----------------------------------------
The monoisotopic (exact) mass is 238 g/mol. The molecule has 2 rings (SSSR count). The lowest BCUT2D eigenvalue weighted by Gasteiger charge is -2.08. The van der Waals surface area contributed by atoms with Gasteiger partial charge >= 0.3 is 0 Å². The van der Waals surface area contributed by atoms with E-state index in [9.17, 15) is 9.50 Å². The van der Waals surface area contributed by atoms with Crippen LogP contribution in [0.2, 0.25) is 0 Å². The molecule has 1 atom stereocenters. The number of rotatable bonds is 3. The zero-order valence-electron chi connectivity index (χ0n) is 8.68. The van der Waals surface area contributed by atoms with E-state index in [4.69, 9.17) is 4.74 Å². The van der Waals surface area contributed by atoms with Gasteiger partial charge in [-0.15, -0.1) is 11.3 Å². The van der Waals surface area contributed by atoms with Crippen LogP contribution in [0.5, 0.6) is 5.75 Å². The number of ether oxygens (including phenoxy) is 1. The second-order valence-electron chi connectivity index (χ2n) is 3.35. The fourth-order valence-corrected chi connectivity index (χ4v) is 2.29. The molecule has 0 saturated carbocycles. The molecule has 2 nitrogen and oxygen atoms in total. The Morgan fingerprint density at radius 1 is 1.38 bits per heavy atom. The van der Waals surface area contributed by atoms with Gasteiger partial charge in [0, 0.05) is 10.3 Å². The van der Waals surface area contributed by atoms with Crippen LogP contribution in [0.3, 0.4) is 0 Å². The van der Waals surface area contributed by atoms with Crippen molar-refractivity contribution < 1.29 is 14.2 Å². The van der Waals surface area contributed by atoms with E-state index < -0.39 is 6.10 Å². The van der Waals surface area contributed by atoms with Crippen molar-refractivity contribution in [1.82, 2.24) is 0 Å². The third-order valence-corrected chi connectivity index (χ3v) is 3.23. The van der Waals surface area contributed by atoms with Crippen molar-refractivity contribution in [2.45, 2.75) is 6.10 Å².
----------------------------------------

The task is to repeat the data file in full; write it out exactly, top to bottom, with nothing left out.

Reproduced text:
The monoisotopic (exact) mass is 238 g/mol. The molecule has 2 rings (SSSR count). The lowest BCUT2D eigenvalue weighted by Gasteiger charge is -2.08. The van der Waals surface area contributed by atoms with Gasteiger partial charge >= 0.3 is 0 Å². The van der Waals surface area contributed by atoms with E-state index in [9.17, 15) is 9.50 Å². The van der Waals surface area contributed by atoms with Crippen LogP contribution in [0.2, 0.25) is 0 Å². The molecule has 1 atom stereocenters. The number of rotatable bonds is 3. The zero-order valence-electron chi connectivity index (χ0n) is 8.68. The van der Waals surface area contributed by atoms with E-state index in [4.69, 9.17) is 4.74 Å². The van der Waals surface area contributed by atoms with Gasteiger partial charge in [-0.15, -0.1) is 11.3 Å². The van der Waals surface area contributed by atoms with Crippen LogP contribution in [0.5, 0.6) is 5.75 Å². The number of ether oxygens (including phenoxy) is 1. The second-order valence-electron chi connectivity index (χ2n) is 3.35. The fourth-order valence-corrected chi connectivity index (χ4v) is 2.29. The molecule has 0 saturated carbocycles. The molecule has 2 nitrogen and oxygen atoms in total. The Morgan fingerprint density at radius 1 is 1.38 bits per heavy atom. The van der Waals surface area contributed by atoms with Gasteiger partial charge in [0, 0.05) is 10.3 Å². The van der Waals surface area contributed by atoms with Crippen LogP contribution in [0.3, 0.4) is 0 Å². The van der Waals surface area contributed by atoms with Crippen molar-refractivity contribution < 1.29 is 14.2 Å². The van der Waals surface area contributed by atoms with E-state index < -0.39 is 6.10 Å². The van der Waals surface area contributed by atoms with Crippen molar-refractivity contribution in [1.82, 2.24) is 0 Å². The third-order valence-corrected chi connectivity index (χ3v) is 3.23. The van der Waals surface area contributed by atoms with Crippen molar-refractivity contribution in [2.45, 2.75) is 6.10 Å².